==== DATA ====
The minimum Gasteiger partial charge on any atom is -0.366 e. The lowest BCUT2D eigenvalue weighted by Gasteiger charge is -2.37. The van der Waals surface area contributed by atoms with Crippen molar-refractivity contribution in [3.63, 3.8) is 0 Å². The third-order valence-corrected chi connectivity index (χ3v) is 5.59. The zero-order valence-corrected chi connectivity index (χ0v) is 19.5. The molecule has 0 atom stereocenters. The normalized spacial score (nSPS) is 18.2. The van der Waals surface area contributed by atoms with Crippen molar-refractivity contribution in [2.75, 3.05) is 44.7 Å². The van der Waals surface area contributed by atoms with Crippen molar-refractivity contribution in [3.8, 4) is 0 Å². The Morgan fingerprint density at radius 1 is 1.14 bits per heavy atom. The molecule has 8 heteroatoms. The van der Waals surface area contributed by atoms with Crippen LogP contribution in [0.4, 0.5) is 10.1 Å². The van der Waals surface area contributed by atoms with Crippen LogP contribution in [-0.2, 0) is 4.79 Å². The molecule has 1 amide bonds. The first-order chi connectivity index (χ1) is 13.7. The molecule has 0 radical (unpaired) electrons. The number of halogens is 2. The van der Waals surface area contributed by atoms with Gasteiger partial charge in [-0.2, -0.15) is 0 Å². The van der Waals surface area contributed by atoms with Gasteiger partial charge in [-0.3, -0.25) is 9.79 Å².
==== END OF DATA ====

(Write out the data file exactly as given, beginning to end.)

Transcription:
The minimum Gasteiger partial charge on any atom is -0.366 e. The lowest BCUT2D eigenvalue weighted by Gasteiger charge is -2.37. The van der Waals surface area contributed by atoms with Crippen molar-refractivity contribution in [3.63, 3.8) is 0 Å². The third-order valence-corrected chi connectivity index (χ3v) is 5.59. The zero-order valence-corrected chi connectivity index (χ0v) is 19.5. The molecule has 0 atom stereocenters. The normalized spacial score (nSPS) is 18.2. The van der Waals surface area contributed by atoms with Crippen molar-refractivity contribution in [2.75, 3.05) is 44.7 Å². The van der Waals surface area contributed by atoms with Crippen molar-refractivity contribution in [3.8, 4) is 0 Å². The Morgan fingerprint density at radius 1 is 1.14 bits per heavy atom. The molecule has 8 heteroatoms. The van der Waals surface area contributed by atoms with Crippen LogP contribution in [0.4, 0.5) is 10.1 Å². The van der Waals surface area contributed by atoms with Crippen LogP contribution in [-0.2, 0) is 4.79 Å². The molecule has 1 amide bonds. The first-order chi connectivity index (χ1) is 13.7. The molecule has 0 radical (unpaired) electrons. The number of halogens is 2. The van der Waals surface area contributed by atoms with Gasteiger partial charge in [-0.2, -0.15) is 0 Å². The van der Waals surface area contributed by atoms with Gasteiger partial charge in [-0.3, -0.25) is 9.79 Å².